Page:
Continued funding of schoolchildren that live within the Fongoli chimpanzees' home range means that good relations are maintained in our efforts to conserve these endangered great apes in addition to the equally important goal of enabling rural children to receive the best possible education. 

We plan on having a grand opening in October for the upcoming school year, and we are now going to be raising funds to complete the dispensary on site at the dormitory.

Thank you again for all your support!

Showers & toilets (very important!) at the dorm
Showers & toilets (very important!) at the dorm
Rooms for the dormitory chaperones (& the well)
Rooms for the dormitory chaperones (& the well)
Visitors
Visitors' rooms & kitchen are almost done
Aug 28, 2014

Toto will be moving on soon!

Toto and old friend Tigre
Toto and old friend Tigre

Toto has just turned two! And, he has been in our care (specifically, under the care of Janis Carter of the Baboon Islands Chimpanzee Sanctuary in The Gambia) for almost two years. While captive apes are generally a year ahead of their wild counterparts in skeletal & physiological development, Toto seems to have gone above and beyond! He is almost as large as juvenile Fongoli chimpanzee Cy, who will be turning five this year!

While Toto's excellent health and large size will help him in some ways to adapt to a social (chimpanzee!) environment, he is technically still an infant. We are currently working with Senegalese authorities to determine Toto's next home, and this will be decided - hopefully - by the end of the year.

In preparation for Toto's next home, we have been taking him out "en brousse" (out in the field) almost daily when possible. He is quite the expert at tree climbing although he does often walk bipedally, most certainly because he is imitating his human caretakers! He has outgrown being able to associate with his feline companions - he is just too rough - and we are looking forward to being able to introduce him to other chimpanzees.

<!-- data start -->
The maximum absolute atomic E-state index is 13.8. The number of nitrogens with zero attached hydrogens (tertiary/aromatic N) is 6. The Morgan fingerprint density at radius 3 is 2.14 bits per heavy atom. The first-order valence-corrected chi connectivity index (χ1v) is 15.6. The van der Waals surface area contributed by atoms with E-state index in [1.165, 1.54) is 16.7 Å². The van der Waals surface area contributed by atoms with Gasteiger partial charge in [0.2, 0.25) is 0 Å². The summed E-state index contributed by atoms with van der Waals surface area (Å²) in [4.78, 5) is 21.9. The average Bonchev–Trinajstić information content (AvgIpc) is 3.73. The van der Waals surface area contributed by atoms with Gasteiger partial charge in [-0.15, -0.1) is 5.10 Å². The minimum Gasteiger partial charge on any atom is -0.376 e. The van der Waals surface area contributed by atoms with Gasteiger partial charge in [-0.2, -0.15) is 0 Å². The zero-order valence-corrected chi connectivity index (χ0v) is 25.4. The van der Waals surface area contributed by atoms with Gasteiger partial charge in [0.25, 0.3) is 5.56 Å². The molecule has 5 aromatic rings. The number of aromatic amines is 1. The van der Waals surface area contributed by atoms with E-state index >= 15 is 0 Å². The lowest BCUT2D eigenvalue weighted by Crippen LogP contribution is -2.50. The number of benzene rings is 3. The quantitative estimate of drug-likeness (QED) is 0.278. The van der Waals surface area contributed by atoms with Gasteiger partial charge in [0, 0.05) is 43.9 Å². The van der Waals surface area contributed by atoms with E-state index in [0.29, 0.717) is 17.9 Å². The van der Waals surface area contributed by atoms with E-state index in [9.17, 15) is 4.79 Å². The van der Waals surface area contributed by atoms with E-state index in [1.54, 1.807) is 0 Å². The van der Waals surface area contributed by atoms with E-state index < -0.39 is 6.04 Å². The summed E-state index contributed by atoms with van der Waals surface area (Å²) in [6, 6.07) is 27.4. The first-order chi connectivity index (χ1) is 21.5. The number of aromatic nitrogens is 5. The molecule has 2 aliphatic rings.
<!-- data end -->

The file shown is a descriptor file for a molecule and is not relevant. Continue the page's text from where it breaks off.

We plan on caring for Toto indefinitely if necessary - for example, if his permanent home will be in a sanctuary that either already exists or one that will be built. To that end, we will be introducing various fundraising campaigns, such as calendar sales (see photo of handsome Fongoli chimp Bo on a sample calendar page!). We also hope to use Toto's story to raise awareness about chimpanzees in Senegal, where most of the country's apes live outside of officially protected areas.

Given the increase in mining activity in this country, chimpanzees will inevitably come into contact with humans more frequently, and educating Senegalese and others on the complexity, intelligence and remarkably humanlike aspects of chimpanzee behavior will help prevent persecution of this species in an increasingly populous area. We think that Toto's story will resonate with people, and the opportunity to share his story via workshops and other ways is only made possible by the kindness of generous donors such as yourselves!

Toto has no problems climbing these days!
Toto has no problems climbing these days!
Sample calendar page for Toto fundraiser!
Sample calendar page for Toto fundraiser!